If you’re to believe the internet (which obviously you should, because it’s all gospel innit), Lily Allen is a racist, homophobic, anti-feminist, anti-Beyoncé, attention-seeking terror of humanity that shouldn’t be allowed to open her mouth, and if she does then one must immediately roll their eyes and/or stir-up some controversy. Everything Ms Cooper has done of late has somehow managed to be twisted into drama – call it grand publicity, but she probably doesn’t help herself. The path to pop hell is paved with good intentions, so several misappropriated lols and social messages later, the knives are out. Of course, the Twitter spats probably don’t help either, but isn’t this the outspoken Lily Allen everyone fell in love with almost a decade ago?
Everyone, it seems, except us. Barring The Fear – which, let’s face it, was a masterstroke of intelligent social commentary with a banging tune – most of Allen’s stuff has left us a bit nonplussed, even gimmicky at times. Which is why we approach Sheezus (goading title, cover, and all) with both interest and trepidation: is Allen using hype to cover tripe, or is it really just hard out here for a bitch?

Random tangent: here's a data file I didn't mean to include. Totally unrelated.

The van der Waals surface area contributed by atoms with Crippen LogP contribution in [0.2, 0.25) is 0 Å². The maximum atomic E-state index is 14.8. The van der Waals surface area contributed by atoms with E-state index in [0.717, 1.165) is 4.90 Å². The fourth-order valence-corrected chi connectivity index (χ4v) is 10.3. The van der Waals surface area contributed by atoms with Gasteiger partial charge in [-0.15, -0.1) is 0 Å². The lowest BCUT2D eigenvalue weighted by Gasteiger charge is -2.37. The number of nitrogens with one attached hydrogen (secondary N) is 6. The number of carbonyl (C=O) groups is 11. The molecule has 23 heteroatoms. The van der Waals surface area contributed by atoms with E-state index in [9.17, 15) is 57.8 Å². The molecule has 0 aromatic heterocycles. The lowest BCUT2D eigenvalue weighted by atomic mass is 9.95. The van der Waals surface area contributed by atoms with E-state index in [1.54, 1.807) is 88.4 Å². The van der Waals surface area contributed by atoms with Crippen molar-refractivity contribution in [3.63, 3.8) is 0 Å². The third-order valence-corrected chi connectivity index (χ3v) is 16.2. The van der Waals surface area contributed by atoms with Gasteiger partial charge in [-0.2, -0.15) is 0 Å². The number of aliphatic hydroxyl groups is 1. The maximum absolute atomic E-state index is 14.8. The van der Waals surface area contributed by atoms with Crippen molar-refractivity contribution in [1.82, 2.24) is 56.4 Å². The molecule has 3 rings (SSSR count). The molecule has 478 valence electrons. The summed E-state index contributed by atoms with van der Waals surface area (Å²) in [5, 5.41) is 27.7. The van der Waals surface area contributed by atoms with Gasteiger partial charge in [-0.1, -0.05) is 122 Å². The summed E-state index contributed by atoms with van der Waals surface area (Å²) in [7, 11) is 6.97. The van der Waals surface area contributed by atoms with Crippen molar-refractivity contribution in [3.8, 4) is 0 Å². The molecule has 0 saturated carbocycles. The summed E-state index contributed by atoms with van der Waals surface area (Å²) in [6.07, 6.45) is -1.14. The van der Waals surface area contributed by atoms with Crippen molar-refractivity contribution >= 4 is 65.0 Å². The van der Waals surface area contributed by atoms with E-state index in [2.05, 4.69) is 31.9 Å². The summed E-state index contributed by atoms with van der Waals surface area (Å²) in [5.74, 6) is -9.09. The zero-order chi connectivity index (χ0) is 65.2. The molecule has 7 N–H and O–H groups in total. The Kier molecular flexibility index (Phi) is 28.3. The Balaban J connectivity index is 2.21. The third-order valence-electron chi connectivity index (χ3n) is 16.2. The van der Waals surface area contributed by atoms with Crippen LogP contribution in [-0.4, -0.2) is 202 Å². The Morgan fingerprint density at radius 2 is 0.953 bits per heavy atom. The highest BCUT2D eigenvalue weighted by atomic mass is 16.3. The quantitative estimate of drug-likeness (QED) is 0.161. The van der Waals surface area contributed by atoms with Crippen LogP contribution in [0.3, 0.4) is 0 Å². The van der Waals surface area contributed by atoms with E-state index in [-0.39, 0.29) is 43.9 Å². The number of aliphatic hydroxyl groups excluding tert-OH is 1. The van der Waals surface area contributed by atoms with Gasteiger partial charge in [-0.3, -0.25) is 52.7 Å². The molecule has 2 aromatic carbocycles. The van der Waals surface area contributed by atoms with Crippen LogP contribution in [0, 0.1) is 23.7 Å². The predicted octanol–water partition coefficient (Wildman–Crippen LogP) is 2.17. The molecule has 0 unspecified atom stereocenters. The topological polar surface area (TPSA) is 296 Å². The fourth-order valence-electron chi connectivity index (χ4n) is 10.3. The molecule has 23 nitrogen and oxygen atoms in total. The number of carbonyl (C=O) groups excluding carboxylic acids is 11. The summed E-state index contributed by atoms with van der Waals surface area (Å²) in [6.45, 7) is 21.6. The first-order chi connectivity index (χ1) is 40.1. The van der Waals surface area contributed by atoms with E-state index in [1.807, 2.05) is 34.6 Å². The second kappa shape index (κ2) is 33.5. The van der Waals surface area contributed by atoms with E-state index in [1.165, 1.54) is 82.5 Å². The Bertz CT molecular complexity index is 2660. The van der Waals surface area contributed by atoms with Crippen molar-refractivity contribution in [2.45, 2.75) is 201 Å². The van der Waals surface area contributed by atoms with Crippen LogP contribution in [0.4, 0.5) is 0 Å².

The answer, mercifully, is that Sheezus doesn’t just walk, she bloody well runs. The title track kicks things off in spectacularly shameless form – come on, how often do you find yourself singing along to a line about menstruation? – and L8 CMMR is as perfect a slice of summery pop you can get, with its Mariah Carey / Fantasy bridge and everything. Balladry gets a surprisingly good shrift on Close Your Eyes and Take My Place, respectively sensual and confessional.
And oh, how we can’t express enough love for Insincerely Yours. It’s a deft bit of modern R&B with bite, all “I don’t give a fuck about your Instagram” instead of the usual wet bollocks the genre invites. This, along with Silver Spoon, is the sort of track that should be a single – we reckon Lily might agree with us when we say that the nursery-rhyme jingling of Air Balloon and Our Time probably serve better as Cher Lloyd songs rather than Sheezus releases (and we can happily skip the calypso of Life For Me while we’re at it).
But it’s a track like Insincerely Yours – and the shedload of brilliant bonus tracks – that reminds us why Lily Allen is so important as a modern pop star. Where artistes like Lorde and Iggy Azalea are bemoaning critics who give them a bad review, Allen throws away all that music industry fellatio to take pop culture potshots in a way that still sounds pretty damn pleasing to our ears. It might be hard out here for a bitch, but trust us, it’s even worse if Lily Allen thinks you’re a c*nt.